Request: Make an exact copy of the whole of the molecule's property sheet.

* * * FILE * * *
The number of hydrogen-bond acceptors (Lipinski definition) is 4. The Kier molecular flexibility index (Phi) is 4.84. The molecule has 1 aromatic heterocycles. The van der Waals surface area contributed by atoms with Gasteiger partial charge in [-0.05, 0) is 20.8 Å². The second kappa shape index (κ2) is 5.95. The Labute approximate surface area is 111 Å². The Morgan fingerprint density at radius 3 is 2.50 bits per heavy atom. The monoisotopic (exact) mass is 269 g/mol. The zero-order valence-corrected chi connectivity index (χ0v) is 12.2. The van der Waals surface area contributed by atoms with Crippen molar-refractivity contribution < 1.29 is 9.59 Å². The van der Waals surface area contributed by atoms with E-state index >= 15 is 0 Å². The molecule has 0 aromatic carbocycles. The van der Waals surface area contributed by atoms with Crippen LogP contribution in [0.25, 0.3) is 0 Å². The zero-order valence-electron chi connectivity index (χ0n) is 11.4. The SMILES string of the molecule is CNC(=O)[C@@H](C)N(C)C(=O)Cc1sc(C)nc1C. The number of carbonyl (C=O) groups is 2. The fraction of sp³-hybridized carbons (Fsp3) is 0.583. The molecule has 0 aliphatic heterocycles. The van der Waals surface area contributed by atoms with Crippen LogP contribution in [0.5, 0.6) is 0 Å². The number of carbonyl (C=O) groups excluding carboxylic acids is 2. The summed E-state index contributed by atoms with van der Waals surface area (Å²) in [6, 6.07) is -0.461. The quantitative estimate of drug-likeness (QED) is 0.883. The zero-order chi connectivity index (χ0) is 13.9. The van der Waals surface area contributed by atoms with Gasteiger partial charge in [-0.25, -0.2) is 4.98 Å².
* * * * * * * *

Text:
The number of hydrogen-bond acceptors (Lipinski definition) is 4. The Kier molecular flexibility index (Phi) is 4.84. The molecule has 1 aromatic heterocycles. The van der Waals surface area contributed by atoms with Gasteiger partial charge in [-0.05, 0) is 20.8 Å². The second kappa shape index (κ2) is 5.95. The Labute approximate surface area is 111 Å². The Morgan fingerprint density at radius 3 is 2.50 bits per heavy atom. The monoisotopic (exact) mass is 269 g/mol. The zero-order valence-corrected chi connectivity index (χ0v) is 12.2. The van der Waals surface area contributed by atoms with Crippen molar-refractivity contribution < 1.29 is 9.59 Å². The van der Waals surface area contributed by atoms with E-state index >= 15 is 0 Å². The molecule has 0 aromatic carbocycles. The van der Waals surface area contributed by atoms with Crippen LogP contribution in [0.25, 0.3) is 0 Å². The zero-order valence-electron chi connectivity index (χ0n) is 11.4. The SMILES string of the molecule is CNC(=O)[C@@H](C)N(C)C(=O)Cc1sc(C)nc1C. The number of carbonyl (C=O) groups is 2. The fraction of sp³-hybridized carbons (Fsp3) is 0.583. The molecule has 0 aliphatic heterocycles. The van der Waals surface area contributed by atoms with Crippen LogP contribution in [0.5, 0.6) is 0 Å². The number of carbonyl (C=O) groups excluding carboxylic acids is 2. The summed E-state index contributed by atoms with van der Waals surface area (Å²) in [6, 6.07) is -0.461. The quantitative estimate of drug-likeness (QED) is 0.883. The zero-order chi connectivity index (χ0) is 13.9. The van der Waals surface area contributed by atoms with Gasteiger partial charge in [-0.25, -0.2) is 4.98 Å².